Friendly fire

The “Democratic” wing of the Democratic Party is infuriated that U.S. Sen. Harry Reid and other party leaders muscled an antiwar candidate out of the U.S. Senate race in Ohio.

Iraq war veteran Paul Hackett, who made a splash last year with an unusually strong showing running as a Democrat in a normally Republican U.S. House district in Ohio, then entered the state’s U.S. Senate race against incumbent Republican Mike DeWine. He had been encouraged by Reid, U.S. Sen. Charles Schumer of New York, and other party leaders. He ran after first getting assurances from Ohio’s U.S. Rep. Sherrod Brown that he would not run.

Brown later changed his mind and jumped into the race. Hackett said Reid and other leaders then started pushing him to get out, perhaps to run again for the House seat. Hackett said he couldn’t do that because he had given assurances to other Democratic candidates that he would not run.

Hackett did leave the Senate race after he said party leaders pressured contributors to dry up his money.

“I made this decision reluctantly, only after repeated requests by party leaders, as well as behind-the-scenes machinations, that were intended to hurt my campaign,” he said. “For me, this is a second betrayal. First, my government misused and mismanaged the military in Iraq, and now my own party is afraid to support candidates like me.”

Liberals were outraged. Conser-vatives gloated.

Pat Robertson’s United Press International ran a story beginning, “Paul Hackett’s angry decision to withdraw from the Senate race in Ohio is a devastating blow for the Democratic Party.” It predicted that the most passionate elements in the Democratic Party will start a third party. “And that could cripple the Democrats’ hopes, and even expectations of regaining the White House in 2008.” “More proof the Demos do not like the military. They were just using him until something better came along.”

Rush Limbaugh said, “And don’t forget, Sherrod Brown is black. There’s a racial component here, too.” He didn’t say what that component was or meant—not that it mattered, since Brown is white.

Liberal activists whose ties to the Democratic Party have been strained by its increasingly conservative tone were furious. Reid, who has made a point of cultivating the blogosphere, was hit with a wave of online hostility. On the liberal Daily Kos web site, which has become something of a Reid fan site, one person posted the message, “I can’t fucking believe this.” Another added, “Sherrod Brown better win this.” And one person taunted Markos Moulitsas Zúniga, who runs the site and has defended Reid in the past: “Hey, Kos, so much for the ‘Fighting Dem’ strategy, eh?”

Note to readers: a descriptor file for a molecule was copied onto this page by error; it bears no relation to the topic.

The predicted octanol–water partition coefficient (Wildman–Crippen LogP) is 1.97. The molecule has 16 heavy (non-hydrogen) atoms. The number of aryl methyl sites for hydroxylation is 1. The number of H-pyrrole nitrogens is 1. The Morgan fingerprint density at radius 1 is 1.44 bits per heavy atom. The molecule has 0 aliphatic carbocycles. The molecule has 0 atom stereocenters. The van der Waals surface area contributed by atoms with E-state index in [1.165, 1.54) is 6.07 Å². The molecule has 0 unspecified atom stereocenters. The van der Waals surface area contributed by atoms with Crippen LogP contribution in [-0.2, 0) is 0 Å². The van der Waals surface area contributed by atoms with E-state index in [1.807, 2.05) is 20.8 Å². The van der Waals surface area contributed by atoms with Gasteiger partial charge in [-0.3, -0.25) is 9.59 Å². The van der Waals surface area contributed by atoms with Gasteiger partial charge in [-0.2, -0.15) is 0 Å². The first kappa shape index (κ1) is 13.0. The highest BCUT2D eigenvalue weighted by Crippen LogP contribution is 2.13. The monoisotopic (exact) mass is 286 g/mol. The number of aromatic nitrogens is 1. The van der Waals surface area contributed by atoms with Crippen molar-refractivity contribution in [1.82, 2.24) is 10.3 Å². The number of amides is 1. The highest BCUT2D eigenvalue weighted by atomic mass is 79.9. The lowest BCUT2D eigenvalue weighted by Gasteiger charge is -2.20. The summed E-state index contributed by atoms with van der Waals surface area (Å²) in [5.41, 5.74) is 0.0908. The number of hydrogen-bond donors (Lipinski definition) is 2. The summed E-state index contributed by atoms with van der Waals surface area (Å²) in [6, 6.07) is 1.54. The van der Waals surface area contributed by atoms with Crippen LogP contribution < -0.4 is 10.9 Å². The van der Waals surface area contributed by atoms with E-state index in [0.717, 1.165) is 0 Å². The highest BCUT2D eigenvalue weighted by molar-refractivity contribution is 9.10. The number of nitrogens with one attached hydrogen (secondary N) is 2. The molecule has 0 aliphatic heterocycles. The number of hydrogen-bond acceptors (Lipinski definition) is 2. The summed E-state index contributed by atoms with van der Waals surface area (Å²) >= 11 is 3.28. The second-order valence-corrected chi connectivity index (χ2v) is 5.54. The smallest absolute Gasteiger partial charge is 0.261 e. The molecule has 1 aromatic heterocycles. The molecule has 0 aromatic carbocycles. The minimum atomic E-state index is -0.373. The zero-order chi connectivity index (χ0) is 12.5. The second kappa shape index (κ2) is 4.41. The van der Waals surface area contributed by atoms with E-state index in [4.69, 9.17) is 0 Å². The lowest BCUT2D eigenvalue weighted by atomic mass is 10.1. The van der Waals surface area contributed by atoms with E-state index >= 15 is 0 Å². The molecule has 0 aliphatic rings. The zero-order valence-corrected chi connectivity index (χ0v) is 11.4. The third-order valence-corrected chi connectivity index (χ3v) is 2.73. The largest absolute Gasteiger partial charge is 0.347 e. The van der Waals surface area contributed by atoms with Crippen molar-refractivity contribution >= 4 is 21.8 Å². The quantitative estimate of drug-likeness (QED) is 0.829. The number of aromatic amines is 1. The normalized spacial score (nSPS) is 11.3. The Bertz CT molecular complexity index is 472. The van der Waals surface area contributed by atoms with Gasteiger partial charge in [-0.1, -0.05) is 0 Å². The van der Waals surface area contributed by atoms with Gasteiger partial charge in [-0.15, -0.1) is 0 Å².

Moulitsas Zúniga replied, “Howard Dean got the full brunt of the establishment’s ire, yet he didn’t take his ball and go home when he lost. There are two many crucial races in the country for people to … worry about the guy who dropped out.”

On the Web page American Chronicle, Steve Hammons wrote, “It might be a blessing in disguise that … Hackett was recently backstabbed by some leaders in the Democratic Party in his run for a U.S. Senate seat from Ohio. Why? Because, to understate the case, neither the Democratic Party nor Republican Party seem to be serving the people of the United States as well as they could. This, too, might be a blessing because maybe it is now time for a legitimate centrist third party to be formed to take back our government from polarized politics, special interests, corrupt lobbyists and some of the worst elements of American society.”

Mother Jones magazine posted this story: “In late November, Hackett got a call from Sen. Harry Reid. ‘I hear there’s a photo of you mistreating bodies in Iraq. Is it true?’ demanded the Senate minority leader. ‘No sir,’ replied Hackett. To drive home his point, Hackett traveled to Washington to show Reid’s staff the photo in question. Hackett declined to send me the photo, but he insists that it shows another Marine—not Hackett—unloading a sealed body bag from a truck. ‘There was nothing disrespectful or unprofessional,’ he insists. ‘That was a photo of a Marine doing his job. If you don’t like what they’re doing, don’t send Marines into war.’ A staffer in Reid’s office confirmed that Hackett had showed them several photos. … ‘The one picture in question depicted Marines doing their work on what looked like a scorching day in Iraq,’ said the aide.”

Veterans were also taken aback by the situation.

“Alienating Hackett is not just a bad idea for the party, but it also sends a chill through the rest of the 56 or so veterans that we’ve worked to run for Congress,” Mike Lyon, executive director for the Band of Brothers (a group that encourages Democratic veterans to run for office), told the New York Times. “Now is a time for Democrats to be courting, not blocking, veterans who want to run.” After the Mother Jones report appeared, one blog asked, “Is Harry Reid a swiftboating asshole?”

One professional analyst considered the Reid move a disgrace. Former Washington Week in Review moderator Ken Bode of DePauw University wrote in his newspaper column, “The disgraceful actions of Reid, Schumer and the Ohio Democratic establishment indicate their commitment to politics as usual and their belief that 2006 will be an insider’s year. What they owed Hackett in return for his courage and his service was, at least, their neutrality. They owed it to him to keep their grubby hands off and let him run a fair race.”